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This is a semi-floating pellet (initially floats, then sinks). As the name implies, it is "micro" in size. Very small fish can eat this pellet, so it is very versatile. Since it is in pellet form, it is very easy to dispense.

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the exchange column

ALEXANDER A. PRIEST he Tankquilizer is the publication of the Tropical Fish Society of Rhode Island (TFSRI). Its Editor is Paula Andrus. The publication is printed (as is Modern Aquarium) on H"xl7" paper, folded in half to create 8'/2 "xl 1" pages. The front cover sports a black and white illustration or drawing, which changes from month to month. The articles in each issue are listed, without page numbers, in a box on the front cover. Its two column layout and extensive use of clipart and drawings result in an attractive and easy to read format. I have reviewed nearly a year's worth of this publication to prepare this article, to see what the publication tells me about the Society and their differences and similarities to GCAS. As many societies do (including GCAS), the TFSRI has a Breeders Award Program (BAP). Their program differs from ours in the number of categories. GCAS has only four levels: Breeder, Advanced, Master, and Grand Master Breeder. In comparison, the TFSRI has seven levels: Future Breeder, Breeder, Senior Breeder, Advanced Breeder, Expert Breeder, Superior Breeder, and the Jacques Brousseau Award (which appears to be for those with over 1,000 points). As does GCAS, they also have a Breeder of the Year award and an annual award for breeding the most difficult fish. Each issue of Tankquilizer has a running update on the BAP totals. The exchange column in Tankquilizer is called "Mailbag." That column's author, Roger Pontes, summarizes selected articles in exchange publications, with the entire article available to members upon request. "Surfing The Pubs" compares activities of other societies, as reported by their publications. I don't usually mention articles or columns (except the exchange column), but two recent articles and one column deserve note.



The July 1996 issue of Tankquilizer had "Synodontis Multipunctatus," an article by Elaine Lefaivre. If you enjoyed John Moran's "Synodontis Multipunctatus By Way Of (Lake) Victoria's Secret" (Modern Aquarium June, 1996), Elaine's article is a "must read." (And, yes, I already sent John a copy of this article.) Another recent article I enjoyed was by their Editor, Paula Andrus, who understands that an enjoyable aquarium hobby publication has to have some humor and human interest articles. Her "Hubby To The Rescue" in the September 1996 issue "hooked" me, as a reader, drawing me personally into a crisis she experienced, from which a lesson in fishkeeping can be learned. Finally, an interesting and informative award winning column (best column - 1995 NEC publication awards) that appeared in most of the issues received this past year is "Oddball Livebearers" by Bill Simakauskas. Some of the "oddballs" Bill writes about will have you running to your favorite fish atlas — you won't find them at your local pet shop. It is obvious from reading several issues of Tankquilizer that the TFSRI is very active in the North East Council of Aquarium Societies (NEC), of which GCAS is also a member society. Frequent reprints from the NEC's newsletter can be found in Tankquilizer. along with information on the activities of other NEC members. (This same information, to the extent we become aware of it, is also now available on Greater City's website, as is a link to the NEC's own home page. The TFSRI is also a member of the Federation of American Aquarium Societies (FAAS), as is GCAS, and our website also has a link to the FAAS home page on the Internet.) It appears as though Tankquilizer is mailed to members in advance of the TFSRI monthly meeting (and they meet 12 months a year). The back outside cover serves both as a "mailer" (place for name and address) and carries reminder information on that month's meeting date. The issues often feature a "Speaker Profile," which is a brief introduction to the speaker that month. Overall, this is an informative and interesting publication I look forward to reading every month. As with all the publications reviewed in this series, copies are available for review upon request. This includes the articles and column specifically mentioned above.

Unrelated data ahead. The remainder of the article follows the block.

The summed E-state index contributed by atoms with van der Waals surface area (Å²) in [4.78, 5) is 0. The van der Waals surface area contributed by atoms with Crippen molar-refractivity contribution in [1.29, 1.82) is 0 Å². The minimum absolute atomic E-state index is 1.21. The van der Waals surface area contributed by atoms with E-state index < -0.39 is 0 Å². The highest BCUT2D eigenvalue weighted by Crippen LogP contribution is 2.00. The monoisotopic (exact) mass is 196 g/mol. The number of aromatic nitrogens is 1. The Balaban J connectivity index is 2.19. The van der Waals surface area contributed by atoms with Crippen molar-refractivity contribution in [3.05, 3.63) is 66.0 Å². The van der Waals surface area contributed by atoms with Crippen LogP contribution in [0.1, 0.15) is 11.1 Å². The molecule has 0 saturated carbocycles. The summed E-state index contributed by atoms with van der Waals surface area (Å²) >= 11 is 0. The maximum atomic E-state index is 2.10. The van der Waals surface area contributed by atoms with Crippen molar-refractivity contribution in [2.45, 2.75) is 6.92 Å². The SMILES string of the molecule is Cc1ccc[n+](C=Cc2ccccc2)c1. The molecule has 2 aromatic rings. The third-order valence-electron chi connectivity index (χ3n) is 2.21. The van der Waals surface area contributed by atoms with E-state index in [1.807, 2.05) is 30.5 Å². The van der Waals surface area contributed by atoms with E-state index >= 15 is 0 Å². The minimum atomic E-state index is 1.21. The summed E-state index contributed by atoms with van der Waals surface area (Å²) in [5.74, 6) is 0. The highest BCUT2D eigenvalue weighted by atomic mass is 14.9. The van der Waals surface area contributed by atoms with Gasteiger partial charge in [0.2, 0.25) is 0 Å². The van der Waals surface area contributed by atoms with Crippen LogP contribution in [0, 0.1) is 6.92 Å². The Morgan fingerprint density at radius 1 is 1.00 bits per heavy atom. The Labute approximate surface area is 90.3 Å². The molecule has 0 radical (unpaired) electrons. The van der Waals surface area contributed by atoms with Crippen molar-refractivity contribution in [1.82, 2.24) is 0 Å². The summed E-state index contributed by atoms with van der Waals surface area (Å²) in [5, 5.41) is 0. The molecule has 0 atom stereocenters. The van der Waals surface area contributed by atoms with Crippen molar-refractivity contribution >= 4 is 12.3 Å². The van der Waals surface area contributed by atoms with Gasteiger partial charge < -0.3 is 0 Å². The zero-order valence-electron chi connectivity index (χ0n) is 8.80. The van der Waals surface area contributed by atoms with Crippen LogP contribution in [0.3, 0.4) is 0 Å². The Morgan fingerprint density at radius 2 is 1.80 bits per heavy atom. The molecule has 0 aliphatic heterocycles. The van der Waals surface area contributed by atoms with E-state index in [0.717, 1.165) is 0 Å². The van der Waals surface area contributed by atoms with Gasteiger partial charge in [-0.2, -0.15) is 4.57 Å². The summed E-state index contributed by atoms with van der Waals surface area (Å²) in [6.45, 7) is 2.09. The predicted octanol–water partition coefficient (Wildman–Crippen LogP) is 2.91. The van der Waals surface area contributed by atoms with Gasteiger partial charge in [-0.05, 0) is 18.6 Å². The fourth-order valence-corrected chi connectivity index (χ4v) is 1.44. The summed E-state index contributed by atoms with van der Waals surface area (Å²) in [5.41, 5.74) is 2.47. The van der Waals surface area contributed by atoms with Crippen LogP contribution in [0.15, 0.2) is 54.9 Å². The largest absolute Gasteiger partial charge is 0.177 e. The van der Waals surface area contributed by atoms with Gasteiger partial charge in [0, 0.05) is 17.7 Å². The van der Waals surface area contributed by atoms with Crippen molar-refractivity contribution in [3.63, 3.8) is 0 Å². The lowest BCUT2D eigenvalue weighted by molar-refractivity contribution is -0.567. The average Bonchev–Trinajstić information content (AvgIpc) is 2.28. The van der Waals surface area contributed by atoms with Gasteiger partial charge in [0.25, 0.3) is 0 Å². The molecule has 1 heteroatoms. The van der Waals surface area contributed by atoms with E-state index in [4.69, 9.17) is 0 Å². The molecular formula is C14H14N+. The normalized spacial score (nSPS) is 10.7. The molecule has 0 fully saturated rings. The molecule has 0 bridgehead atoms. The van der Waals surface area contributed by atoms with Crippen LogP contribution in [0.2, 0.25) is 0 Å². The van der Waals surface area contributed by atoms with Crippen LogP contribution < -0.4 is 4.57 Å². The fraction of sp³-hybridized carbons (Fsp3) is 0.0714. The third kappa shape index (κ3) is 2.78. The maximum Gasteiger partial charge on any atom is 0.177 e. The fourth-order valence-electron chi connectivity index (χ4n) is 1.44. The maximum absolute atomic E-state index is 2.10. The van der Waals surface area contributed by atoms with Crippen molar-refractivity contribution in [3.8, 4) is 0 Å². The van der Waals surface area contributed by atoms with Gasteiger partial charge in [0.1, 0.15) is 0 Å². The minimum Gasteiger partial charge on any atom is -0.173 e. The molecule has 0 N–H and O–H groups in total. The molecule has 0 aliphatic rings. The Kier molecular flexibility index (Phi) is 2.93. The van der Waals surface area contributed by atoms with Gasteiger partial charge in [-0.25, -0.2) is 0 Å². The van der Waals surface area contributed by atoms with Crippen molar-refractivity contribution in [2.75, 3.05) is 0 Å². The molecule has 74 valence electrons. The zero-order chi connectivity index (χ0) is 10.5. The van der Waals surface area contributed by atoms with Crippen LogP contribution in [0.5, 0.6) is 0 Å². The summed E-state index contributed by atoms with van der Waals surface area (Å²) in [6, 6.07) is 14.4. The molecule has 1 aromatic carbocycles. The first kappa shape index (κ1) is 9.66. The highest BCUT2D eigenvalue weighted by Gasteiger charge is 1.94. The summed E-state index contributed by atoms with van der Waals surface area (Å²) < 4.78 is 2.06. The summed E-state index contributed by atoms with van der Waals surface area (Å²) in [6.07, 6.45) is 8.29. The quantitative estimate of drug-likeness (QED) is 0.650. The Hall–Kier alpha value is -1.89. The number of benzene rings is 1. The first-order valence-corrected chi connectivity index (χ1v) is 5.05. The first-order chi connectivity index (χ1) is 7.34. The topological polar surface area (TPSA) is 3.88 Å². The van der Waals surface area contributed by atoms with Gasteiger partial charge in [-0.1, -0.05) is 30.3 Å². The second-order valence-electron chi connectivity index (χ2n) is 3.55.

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Teaching Your Fish To Read A series by "The Undergravel Reporter"

K ! n s spites idf I popular idernand to tjija| contrary/ tliissiitjmoii^g^sinformatiop icoiiimnscontinues. As usual, it does| NOT necessarily represent .v:-trÂťe| opinions ;of! th^l;::EditbT|t:or of thel :Greater":;City A^uariurn-Sodt^ty. Ill

f I could only get my fish to read. Then, they would know what they are "supposed" to do. For example, recently I attempted a Betta breeding. (Yes, while I may have written articles against "breeding for points," I firmly believe in breeding for quality and my Betta breeder friend gave me a beautiful pair whose traits I wanted to see continued for future generations.) Well, while I followed the books (and the excellent articles written here in Modern Aquarium), my pair did not follow the script. First, it seemed everything was going as expected. The male built a bubblenest (but under a floating plant, not under the styrofoam cup the experienced authors of the articles told me to put in the tank.) Naturally, the plant was at the back of the tank, making observation by me nearly impossible. If the male Betta read "It doesn't LOOK Like a Rice Paddy" (Modern Aquarium. October '94) or "Education of a Betta Breeder" (Modern Aquarium. October '95), he would know he couldn't resist the styrofoam cup half in the front of the tank (where I could view the mating process easily). After a few days, nothing at all was happening in the spawning department. At this point, it seemed as though they decided on peaceful coexistence. The books constantly preach patience, so I left them alone to continue their peaceful (and chaste) behavior towards each other — until I found the male's body half eaten at the bottom of the tank. Then, there is the matter of feeding. My "bottom feeder" Corys and Loaches routinely snag "floating" pellets intended for my "top feeder" Paradise Fish, and vice-versa. My Tiger Barbs and Angelfish (both, according to the literature, "middle" level feeders) do excellent imitations of Headstanders while picking food from the gravel on the bottom of